Negar Ghodskani, an Iranian woman, pleaded guilty Friday in a Minnesota federal court to charges related to her role in a scheme to export controlled technology to a company sanctioned for its support to Iran’s Islamic Revolutionary Guard Corps (IRGC).
Ghodskani was a Tehran-based employee of Fanavar Moj Khavar (Fana Moj) from 2008 to 2011, prosecutors said, citing her guilty plea. In 2009, she and others established Kuala Lumpur, Malaysia-based Green Wave Telecommunication Sdn Bhn, which operated as a front for Fana Moj, prosecutors said. Ghodskani falsely represented herself as an employee of Green Wave to U.S. companies to acquire export-controlled technology, prosecutors said.
Robert Richman, an attorney for Ghodskani, was quoted in media reports as saying she took the plea deal “because she wanted to accept responsibility and be sentenced.” The two sides have not reached a deal on a recommended sentence, according to the plea agreement filed with the U.S. federal court.
As part of the conspiracy, Ghodskani contacted producers and distributors of the sought-after technology, solicited purchase agreements and negotiated the purchase and delivery of the goods with the U.S. seller, according to prosecutors. She and others concealed the destination and end users of the exported technology to acquire the materials, prosecutors said.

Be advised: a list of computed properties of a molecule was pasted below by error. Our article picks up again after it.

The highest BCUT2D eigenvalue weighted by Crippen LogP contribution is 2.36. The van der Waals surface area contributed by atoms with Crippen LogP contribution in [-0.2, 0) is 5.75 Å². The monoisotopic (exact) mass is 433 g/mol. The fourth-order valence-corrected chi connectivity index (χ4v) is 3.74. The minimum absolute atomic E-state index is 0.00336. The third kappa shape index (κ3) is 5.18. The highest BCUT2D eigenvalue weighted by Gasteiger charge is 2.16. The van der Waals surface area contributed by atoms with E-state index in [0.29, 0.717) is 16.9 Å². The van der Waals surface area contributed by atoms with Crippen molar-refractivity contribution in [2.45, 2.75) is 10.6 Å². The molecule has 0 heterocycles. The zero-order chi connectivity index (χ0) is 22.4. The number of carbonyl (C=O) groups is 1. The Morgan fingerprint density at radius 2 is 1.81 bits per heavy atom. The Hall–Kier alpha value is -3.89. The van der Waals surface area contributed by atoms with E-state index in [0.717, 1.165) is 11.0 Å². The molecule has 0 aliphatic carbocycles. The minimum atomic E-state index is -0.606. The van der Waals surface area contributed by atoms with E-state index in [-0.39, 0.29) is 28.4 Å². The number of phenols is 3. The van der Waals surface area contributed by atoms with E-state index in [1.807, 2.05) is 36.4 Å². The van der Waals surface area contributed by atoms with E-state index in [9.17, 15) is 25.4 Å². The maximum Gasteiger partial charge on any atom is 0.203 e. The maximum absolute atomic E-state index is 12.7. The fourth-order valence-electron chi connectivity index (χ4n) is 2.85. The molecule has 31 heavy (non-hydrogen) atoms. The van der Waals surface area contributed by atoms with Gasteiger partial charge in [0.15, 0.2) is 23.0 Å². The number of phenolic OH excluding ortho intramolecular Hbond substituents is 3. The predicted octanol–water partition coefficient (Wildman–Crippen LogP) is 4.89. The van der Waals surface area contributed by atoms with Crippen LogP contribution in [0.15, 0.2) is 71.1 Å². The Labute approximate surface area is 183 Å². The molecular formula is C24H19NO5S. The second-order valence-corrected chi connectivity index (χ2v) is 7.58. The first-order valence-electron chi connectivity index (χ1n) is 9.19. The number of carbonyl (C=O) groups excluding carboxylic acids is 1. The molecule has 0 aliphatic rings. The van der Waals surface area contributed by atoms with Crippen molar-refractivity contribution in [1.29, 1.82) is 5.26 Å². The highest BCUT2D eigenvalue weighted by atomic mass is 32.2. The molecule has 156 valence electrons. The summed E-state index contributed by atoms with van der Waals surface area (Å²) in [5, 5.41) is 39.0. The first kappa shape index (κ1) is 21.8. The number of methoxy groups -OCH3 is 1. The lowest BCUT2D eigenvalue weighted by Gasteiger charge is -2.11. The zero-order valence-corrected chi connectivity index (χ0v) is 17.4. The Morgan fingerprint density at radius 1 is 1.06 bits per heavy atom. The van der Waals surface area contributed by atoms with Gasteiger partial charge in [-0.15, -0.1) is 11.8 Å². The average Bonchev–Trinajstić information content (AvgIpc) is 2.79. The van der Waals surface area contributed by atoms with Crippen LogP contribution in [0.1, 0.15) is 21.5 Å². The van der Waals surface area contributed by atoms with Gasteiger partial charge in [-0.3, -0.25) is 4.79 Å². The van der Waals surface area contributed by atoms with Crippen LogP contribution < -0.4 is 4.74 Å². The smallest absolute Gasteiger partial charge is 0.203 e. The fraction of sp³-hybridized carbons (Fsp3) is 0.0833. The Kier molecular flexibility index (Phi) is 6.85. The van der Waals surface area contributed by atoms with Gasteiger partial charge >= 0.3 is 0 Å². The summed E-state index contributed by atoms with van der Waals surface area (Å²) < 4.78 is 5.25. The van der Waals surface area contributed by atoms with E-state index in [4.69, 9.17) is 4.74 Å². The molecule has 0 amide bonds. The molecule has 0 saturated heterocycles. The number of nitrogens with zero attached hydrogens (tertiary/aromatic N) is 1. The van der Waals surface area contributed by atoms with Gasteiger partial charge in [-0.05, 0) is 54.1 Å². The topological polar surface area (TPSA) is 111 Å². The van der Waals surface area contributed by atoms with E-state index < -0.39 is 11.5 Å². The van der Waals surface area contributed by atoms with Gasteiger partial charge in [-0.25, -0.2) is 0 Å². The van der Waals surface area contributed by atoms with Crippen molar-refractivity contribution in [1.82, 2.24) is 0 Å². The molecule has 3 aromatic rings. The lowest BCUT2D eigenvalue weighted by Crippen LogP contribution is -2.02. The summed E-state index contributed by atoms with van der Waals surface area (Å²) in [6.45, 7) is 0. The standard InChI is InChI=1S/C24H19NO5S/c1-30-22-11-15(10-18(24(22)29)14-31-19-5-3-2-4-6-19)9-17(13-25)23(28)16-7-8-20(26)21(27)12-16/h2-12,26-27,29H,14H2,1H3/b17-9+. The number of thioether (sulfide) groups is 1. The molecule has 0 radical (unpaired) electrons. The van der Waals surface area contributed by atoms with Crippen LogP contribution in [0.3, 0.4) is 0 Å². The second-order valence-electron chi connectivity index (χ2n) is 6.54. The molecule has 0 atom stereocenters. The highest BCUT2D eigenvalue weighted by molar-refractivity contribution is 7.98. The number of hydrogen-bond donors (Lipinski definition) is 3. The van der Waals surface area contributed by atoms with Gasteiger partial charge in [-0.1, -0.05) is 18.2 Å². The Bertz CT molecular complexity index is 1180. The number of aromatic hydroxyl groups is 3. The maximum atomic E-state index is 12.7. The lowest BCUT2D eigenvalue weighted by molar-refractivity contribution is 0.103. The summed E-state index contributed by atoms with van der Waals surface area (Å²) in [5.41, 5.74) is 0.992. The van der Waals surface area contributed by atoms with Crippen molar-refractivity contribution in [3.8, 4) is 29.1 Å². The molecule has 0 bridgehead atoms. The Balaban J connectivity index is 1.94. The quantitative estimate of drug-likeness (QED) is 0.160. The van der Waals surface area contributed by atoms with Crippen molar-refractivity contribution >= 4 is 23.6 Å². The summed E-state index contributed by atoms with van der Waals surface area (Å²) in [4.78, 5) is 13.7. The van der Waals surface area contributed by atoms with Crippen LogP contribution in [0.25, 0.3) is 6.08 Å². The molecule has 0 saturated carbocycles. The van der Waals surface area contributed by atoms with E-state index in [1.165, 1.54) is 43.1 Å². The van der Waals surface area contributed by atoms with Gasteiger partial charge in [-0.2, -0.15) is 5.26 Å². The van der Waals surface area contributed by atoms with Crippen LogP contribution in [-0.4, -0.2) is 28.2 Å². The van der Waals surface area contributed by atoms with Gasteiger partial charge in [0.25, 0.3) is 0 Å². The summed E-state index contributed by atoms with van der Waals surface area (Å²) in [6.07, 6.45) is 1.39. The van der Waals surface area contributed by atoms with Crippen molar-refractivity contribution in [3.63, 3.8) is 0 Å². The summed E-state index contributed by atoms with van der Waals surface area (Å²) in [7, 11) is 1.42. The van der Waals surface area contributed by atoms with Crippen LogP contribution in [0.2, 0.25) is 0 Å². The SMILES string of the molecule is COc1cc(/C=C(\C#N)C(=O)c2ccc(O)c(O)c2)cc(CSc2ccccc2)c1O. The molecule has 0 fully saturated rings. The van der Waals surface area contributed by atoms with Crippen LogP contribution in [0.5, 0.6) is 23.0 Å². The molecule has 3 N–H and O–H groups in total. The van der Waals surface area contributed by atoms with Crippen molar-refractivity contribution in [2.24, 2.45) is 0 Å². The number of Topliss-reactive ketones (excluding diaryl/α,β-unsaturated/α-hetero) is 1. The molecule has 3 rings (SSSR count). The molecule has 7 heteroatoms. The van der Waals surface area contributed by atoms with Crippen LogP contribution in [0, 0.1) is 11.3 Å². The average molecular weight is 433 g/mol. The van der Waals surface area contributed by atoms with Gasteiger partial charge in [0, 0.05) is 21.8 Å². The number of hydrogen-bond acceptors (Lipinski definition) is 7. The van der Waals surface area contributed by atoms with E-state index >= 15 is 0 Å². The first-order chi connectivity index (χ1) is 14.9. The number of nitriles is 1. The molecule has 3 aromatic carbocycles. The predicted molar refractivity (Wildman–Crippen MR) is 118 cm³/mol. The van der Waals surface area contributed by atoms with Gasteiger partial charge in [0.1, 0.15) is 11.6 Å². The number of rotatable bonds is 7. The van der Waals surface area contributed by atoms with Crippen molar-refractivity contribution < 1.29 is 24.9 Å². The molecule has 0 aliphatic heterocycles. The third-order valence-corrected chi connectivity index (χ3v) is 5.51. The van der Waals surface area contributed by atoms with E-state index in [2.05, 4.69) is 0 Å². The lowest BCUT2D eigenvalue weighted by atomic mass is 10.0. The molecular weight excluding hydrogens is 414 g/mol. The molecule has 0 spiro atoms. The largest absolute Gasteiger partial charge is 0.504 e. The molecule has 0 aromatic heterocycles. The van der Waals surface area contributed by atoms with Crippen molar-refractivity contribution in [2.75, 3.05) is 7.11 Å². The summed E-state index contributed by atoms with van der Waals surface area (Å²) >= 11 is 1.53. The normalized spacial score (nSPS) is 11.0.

Fana Moj manufactures broadcast equipment and provides “the most advanced broadband satellite and terrestrial broadband,” according to an archived version of its website. Ghodskani had sought to acquire technology, typically microelectronics, on behalf of Fana Moj, according to court records. The sought-after products had a variety of uses, court records show.
The goods were repackaged when received in Malaysia by Green Wave, and then exported from Malaysia to Fana Moj in Tehran, Iran, according to court records. Alireza Jalali, an Iranian man who was a part time employee of Green Wave, handled the repackaging, prosecutors said.
Jalali pleaded guilty in November 2017 to charges related to the case and was sentenced in March 2018 to 15 months in prison. He’s no longer in U.S. custody, according to prison records.